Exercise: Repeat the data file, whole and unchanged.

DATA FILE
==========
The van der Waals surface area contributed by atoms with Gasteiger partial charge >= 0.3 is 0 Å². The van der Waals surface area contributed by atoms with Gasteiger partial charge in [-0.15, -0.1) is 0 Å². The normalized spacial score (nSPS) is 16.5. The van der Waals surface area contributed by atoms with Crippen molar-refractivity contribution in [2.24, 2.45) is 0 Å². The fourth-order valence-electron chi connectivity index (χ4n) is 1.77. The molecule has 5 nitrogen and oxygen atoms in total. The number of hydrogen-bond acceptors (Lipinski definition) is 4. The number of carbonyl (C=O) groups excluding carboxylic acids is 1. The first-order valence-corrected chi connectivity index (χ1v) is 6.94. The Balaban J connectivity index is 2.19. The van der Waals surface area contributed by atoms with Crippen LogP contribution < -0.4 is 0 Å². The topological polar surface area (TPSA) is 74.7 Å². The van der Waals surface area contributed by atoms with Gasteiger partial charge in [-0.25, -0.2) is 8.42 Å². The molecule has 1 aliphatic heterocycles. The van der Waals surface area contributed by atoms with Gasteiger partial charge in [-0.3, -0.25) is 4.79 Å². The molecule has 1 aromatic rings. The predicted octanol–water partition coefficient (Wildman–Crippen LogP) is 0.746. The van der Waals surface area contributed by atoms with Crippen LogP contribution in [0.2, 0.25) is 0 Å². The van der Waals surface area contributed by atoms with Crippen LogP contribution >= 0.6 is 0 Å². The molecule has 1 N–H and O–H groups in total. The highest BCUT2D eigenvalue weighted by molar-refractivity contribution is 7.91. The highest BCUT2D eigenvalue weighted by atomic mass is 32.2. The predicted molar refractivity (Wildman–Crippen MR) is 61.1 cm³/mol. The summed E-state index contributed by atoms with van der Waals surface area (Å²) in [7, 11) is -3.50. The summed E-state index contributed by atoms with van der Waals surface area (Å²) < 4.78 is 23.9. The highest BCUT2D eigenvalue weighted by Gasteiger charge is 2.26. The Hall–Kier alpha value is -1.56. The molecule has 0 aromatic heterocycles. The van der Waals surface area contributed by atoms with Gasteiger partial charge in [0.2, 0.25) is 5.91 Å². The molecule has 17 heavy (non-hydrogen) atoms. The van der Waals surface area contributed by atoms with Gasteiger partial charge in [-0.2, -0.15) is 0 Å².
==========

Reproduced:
The van der Waals surface area contributed by atoms with Gasteiger partial charge >= 0.3 is 0 Å². The van der Waals surface area contributed by atoms with Gasteiger partial charge in [-0.15, -0.1) is 0 Å². The normalized spacial score (nSPS) is 16.5. The van der Waals surface area contributed by atoms with Crippen molar-refractivity contribution in [2.24, 2.45) is 0 Å². The fourth-order valence-electron chi connectivity index (χ4n) is 1.77. The molecule has 5 nitrogen and oxygen atoms in total. The number of hydrogen-bond acceptors (Lipinski definition) is 4. The number of carbonyl (C=O) groups excluding carboxylic acids is 1. The first-order valence-corrected chi connectivity index (χ1v) is 6.94. The Balaban J connectivity index is 2.19. The van der Waals surface area contributed by atoms with Crippen LogP contribution < -0.4 is 0 Å². The topological polar surface area (TPSA) is 74.7 Å². The van der Waals surface area contributed by atoms with Gasteiger partial charge in [-0.25, -0.2) is 8.42 Å². The molecule has 1 aliphatic heterocycles. The van der Waals surface area contributed by atoms with Gasteiger partial charge in [-0.3, -0.25) is 4.79 Å². The molecule has 1 aromatic rings. The predicted octanol–water partition coefficient (Wildman–Crippen LogP) is 0.746. The van der Waals surface area contributed by atoms with Crippen LogP contribution in [0.2, 0.25) is 0 Å². The van der Waals surface area contributed by atoms with Crippen LogP contribution >= 0.6 is 0 Å². The molecule has 1 N–H and O–H groups in total. The highest BCUT2D eigenvalue weighted by molar-refractivity contribution is 7.91. The highest BCUT2D eigenvalue weighted by atomic mass is 32.2. The predicted molar refractivity (Wildman–Crippen MR) is 61.1 cm³/mol. The summed E-state index contributed by atoms with van der Waals surface area (Å²) in [7, 11) is -3.50. The summed E-state index contributed by atoms with van der Waals surface area (Å²) < 4.78 is 23.9. The highest BCUT2D eigenvalue weighted by Gasteiger charge is 2.26. The Hall–Kier alpha value is -1.56. The molecule has 0 aromatic heterocycles. The van der Waals surface area contributed by atoms with Gasteiger partial charge in [0.2, 0.25) is 5.91 Å². The molecule has 17 heavy (non-hydrogen) atoms. The van der Waals surface area contributed by atoms with Gasteiger partial charge in [-0.2, -0.15) is 0 Å².